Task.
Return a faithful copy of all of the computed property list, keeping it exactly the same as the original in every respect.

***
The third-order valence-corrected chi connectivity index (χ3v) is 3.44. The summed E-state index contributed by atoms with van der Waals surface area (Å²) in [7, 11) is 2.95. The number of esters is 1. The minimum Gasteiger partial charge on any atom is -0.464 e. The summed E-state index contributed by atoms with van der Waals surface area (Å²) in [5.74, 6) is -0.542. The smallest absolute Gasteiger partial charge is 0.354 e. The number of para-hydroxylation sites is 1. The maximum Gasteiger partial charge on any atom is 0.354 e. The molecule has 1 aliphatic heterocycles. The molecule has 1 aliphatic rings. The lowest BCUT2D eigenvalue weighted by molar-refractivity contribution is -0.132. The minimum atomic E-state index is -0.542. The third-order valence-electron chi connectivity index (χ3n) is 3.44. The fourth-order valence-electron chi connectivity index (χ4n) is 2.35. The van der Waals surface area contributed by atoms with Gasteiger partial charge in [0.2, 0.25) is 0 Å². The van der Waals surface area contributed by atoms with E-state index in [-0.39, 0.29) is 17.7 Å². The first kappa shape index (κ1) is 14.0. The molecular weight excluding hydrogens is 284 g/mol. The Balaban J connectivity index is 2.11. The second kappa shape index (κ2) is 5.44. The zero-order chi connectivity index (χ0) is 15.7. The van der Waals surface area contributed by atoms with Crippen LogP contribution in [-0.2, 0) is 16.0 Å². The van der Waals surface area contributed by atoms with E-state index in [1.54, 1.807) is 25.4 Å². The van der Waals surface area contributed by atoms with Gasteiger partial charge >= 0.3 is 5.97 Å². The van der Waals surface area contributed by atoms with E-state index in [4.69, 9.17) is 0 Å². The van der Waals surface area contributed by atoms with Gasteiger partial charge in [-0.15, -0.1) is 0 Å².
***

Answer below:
The third-order valence-corrected chi connectivity index (χ3v) is 3.44. The summed E-state index contributed by atoms with van der Waals surface area (Å²) in [7, 11) is 2.95. The number of esters is 1. The minimum Gasteiger partial charge on any atom is -0.464 e. The summed E-state index contributed by atoms with van der Waals surface area (Å²) in [5.74, 6) is -0.542. The smallest absolute Gasteiger partial charge is 0.354 e. The number of para-hydroxylation sites is 1. The maximum Gasteiger partial charge on any atom is 0.354 e. The molecule has 1 aliphatic heterocycles. The molecule has 1 aliphatic rings. The lowest BCUT2D eigenvalue weighted by molar-refractivity contribution is -0.132. The minimum atomic E-state index is -0.542. The third-order valence-electron chi connectivity index (χ3n) is 3.44. The fourth-order valence-electron chi connectivity index (χ4n) is 2.35. The van der Waals surface area contributed by atoms with Gasteiger partial charge in [0.2, 0.25) is 0 Å². The van der Waals surface area contributed by atoms with E-state index in [-0.39, 0.29) is 17.7 Å². The first kappa shape index (κ1) is 14.0. The molecular weight excluding hydrogens is 284 g/mol. The Balaban J connectivity index is 2.11. The second kappa shape index (κ2) is 5.44. The zero-order chi connectivity index (χ0) is 15.7. The van der Waals surface area contributed by atoms with Crippen LogP contribution in [-0.2, 0) is 16.0 Å². The van der Waals surface area contributed by atoms with E-state index in [1.54, 1.807) is 25.4 Å². The van der Waals surface area contributed by atoms with Gasteiger partial charge >= 0.3 is 5.97 Å². The van der Waals surface area contributed by atoms with E-state index in [4.69, 9.17) is 0 Å². The van der Waals surface area contributed by atoms with Gasteiger partial charge in [-0.15, -0.1) is 0 Å².